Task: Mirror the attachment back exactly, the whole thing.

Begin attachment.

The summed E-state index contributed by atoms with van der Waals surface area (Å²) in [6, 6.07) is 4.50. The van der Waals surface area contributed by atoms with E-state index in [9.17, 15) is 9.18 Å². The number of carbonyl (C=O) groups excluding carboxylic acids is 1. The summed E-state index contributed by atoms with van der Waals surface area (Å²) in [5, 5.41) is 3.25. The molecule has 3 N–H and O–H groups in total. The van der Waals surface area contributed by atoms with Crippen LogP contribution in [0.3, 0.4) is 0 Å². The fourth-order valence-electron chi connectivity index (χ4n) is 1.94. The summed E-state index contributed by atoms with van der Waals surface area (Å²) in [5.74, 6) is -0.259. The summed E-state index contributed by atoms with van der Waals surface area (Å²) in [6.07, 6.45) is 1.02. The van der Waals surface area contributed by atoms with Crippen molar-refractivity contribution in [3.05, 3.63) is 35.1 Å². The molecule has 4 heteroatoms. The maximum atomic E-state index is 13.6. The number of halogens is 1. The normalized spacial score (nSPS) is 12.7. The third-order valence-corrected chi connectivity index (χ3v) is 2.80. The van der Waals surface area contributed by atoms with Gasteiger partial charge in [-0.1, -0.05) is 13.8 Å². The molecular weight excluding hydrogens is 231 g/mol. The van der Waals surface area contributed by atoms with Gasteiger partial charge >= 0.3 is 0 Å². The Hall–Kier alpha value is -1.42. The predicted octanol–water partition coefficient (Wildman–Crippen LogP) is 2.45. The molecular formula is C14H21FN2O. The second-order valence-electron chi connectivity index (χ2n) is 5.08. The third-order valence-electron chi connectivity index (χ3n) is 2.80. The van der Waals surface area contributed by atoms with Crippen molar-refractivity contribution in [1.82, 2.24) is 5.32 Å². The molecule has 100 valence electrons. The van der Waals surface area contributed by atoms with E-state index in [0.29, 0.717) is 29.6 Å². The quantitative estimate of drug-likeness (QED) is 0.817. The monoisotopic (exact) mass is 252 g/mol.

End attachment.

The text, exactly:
The summed E-state index contributed by atoms with van der Waals surface area (Å²) in [6, 6.07) is 4.50. The van der Waals surface area contributed by atoms with E-state index in [9.17, 15) is 9.18 Å². The number of carbonyl (C=O) groups excluding carboxylic acids is 1. The summed E-state index contributed by atoms with van der Waals surface area (Å²) in [5, 5.41) is 3.25. The molecule has 3 N–H and O–H groups in total. The van der Waals surface area contributed by atoms with Crippen LogP contribution in [0.3, 0.4) is 0 Å². The fourth-order valence-electron chi connectivity index (χ4n) is 1.94. The summed E-state index contributed by atoms with van der Waals surface area (Å²) in [5.74, 6) is -0.259. The summed E-state index contributed by atoms with van der Waals surface area (Å²) in [6.07, 6.45) is 1.02. The van der Waals surface area contributed by atoms with Crippen molar-refractivity contribution in [3.05, 3.63) is 35.1 Å². The molecule has 4 heteroatoms. The maximum atomic E-state index is 13.6. The number of halogens is 1. The normalized spacial score (nSPS) is 12.7. The third-order valence-corrected chi connectivity index (χ3v) is 2.80. The van der Waals surface area contributed by atoms with Gasteiger partial charge in [-0.1, -0.05) is 13.8 Å². The molecular weight excluding hydrogens is 231 g/mol. The van der Waals surface area contributed by atoms with Gasteiger partial charge >= 0.3 is 0 Å². The Hall–Kier alpha value is -1.42. The predicted octanol–water partition coefficient (Wildman–Crippen LogP) is 2.45. The molecular formula is C14H21FN2O. The second-order valence-electron chi connectivity index (χ2n) is 5.08. The third-order valence-electron chi connectivity index (χ3n) is 2.80. The van der Waals surface area contributed by atoms with Crippen molar-refractivity contribution in [1.82, 2.24) is 5.32 Å². The molecule has 100 valence electrons. The van der Waals surface area contributed by atoms with E-state index in [0.29, 0.717) is 29.6 Å². The quantitative estimate of drug-likeness (QED) is 0.817. The monoisotopic (exact) mass is 252 g/mol.